Inevitably there are times when short-term money is required, but where you have the time, use it to get the best deal you can. Don’t let things drag on, set agreed time frames for things such as due diligence and exclusivity periods. If they aren’t met don’t be afraid to move on. Investors use delay as a tactic.

Valuation is an emotional area. Most business owners see it as some form of gladiatorial arm wrestle and want to maximise the valuation. I am suggesting being realistic, not giving your business away. A large percentage of deals fall away because of the gap between valuations and intransigence in moving. Often best to let the investor set the valuation and then negotiate from there.

Sometimes by settling for a slightly lower valuation, you will get much better deal terms. It will leave you in a very positive position and with less pressure to achieve another high valuation in the next round. Insisting on a maxed-out valuation can lead to a down round in the next raise and that really is a very bad look.

4. Making due diligence work for you

Due diligence is a daunting, time-consuming and distracting process. The questions that are asked can make you feel like a fraudulent criminal. But it can be a helpful tool in many ways.

I know several companies whose businesses have become better through the shortcomings highlighted by due diligence. If you approach it properly, it can be proof that you have a well-run, transparent business, and you can gain the respect and goodwill of the investors. This always helps for the future.

How you behave through due diligence will help set the tone for the future. Don’t try and hide things, they will be found. Do say no to ridiculous requests. Remember to use due diligence to check out your investors.

5. Make sure you hit your post raise targets

This is important, and you must give it your full attention. If you hit your agreed targets, most investors will leave you alone because they will almost certainly have an investment elsewhere that isn’t. Hitting your targets also builds confidence and trust.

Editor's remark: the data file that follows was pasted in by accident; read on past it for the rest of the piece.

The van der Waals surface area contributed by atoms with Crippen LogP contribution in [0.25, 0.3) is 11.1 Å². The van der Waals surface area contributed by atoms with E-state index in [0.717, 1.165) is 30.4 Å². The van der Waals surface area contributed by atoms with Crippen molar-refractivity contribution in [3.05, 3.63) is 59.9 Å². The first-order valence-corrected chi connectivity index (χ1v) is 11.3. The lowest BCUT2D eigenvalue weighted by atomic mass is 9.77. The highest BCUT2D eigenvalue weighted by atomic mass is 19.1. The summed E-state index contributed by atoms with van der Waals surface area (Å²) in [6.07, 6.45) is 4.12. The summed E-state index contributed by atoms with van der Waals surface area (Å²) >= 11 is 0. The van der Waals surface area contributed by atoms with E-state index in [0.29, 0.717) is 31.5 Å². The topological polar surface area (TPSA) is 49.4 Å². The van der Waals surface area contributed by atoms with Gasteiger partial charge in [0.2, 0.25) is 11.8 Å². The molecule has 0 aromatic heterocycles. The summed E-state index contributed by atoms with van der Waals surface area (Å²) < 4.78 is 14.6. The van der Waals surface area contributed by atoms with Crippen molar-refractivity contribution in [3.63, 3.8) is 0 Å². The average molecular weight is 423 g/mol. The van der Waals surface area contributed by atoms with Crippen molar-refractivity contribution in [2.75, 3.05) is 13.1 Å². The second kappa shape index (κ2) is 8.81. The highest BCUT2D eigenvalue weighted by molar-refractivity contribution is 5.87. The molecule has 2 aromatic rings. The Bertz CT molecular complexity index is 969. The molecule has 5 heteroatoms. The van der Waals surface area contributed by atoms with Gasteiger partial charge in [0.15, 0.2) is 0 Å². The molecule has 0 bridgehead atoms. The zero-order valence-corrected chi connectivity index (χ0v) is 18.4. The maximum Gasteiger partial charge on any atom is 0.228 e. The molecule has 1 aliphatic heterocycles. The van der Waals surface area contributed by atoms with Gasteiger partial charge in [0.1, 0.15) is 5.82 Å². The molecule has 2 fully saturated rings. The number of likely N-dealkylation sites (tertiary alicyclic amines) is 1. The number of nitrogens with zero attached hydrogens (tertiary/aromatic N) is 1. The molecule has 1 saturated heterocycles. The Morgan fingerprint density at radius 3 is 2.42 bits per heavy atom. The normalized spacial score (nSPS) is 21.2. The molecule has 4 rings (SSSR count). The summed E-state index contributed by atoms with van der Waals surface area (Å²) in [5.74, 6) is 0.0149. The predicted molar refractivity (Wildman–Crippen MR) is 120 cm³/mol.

When setting the targets do not be bullied into increasing them if you don’t think they are achievable. It’s a test, make sure you don’t fail it.

Don’t underestimate the distracting effect on the business performance that fundraising has. So often I see a dip in performance either during or just after the investment process.

Missing early targets is a massive stress. Make sure you achieve (or overachieve) your year one target. It buys you time and gives you credibility if you want to revise the targets moving forward.

The average marriage lasts for around seven years. Very often your relationship with an investor lasts longer than this. Choosing the right partner and working with as little friction as possible will always benefit your business. Be strong with your views and negotiations. But always try to understand what your investors need from you. After all, they have enabled your business to progress by trusting you with their money.

The more work you put into making sure that you raise the right money at the right time with the right investors, the more likely you are to have a cohesive and successful partnership with them. Good luck.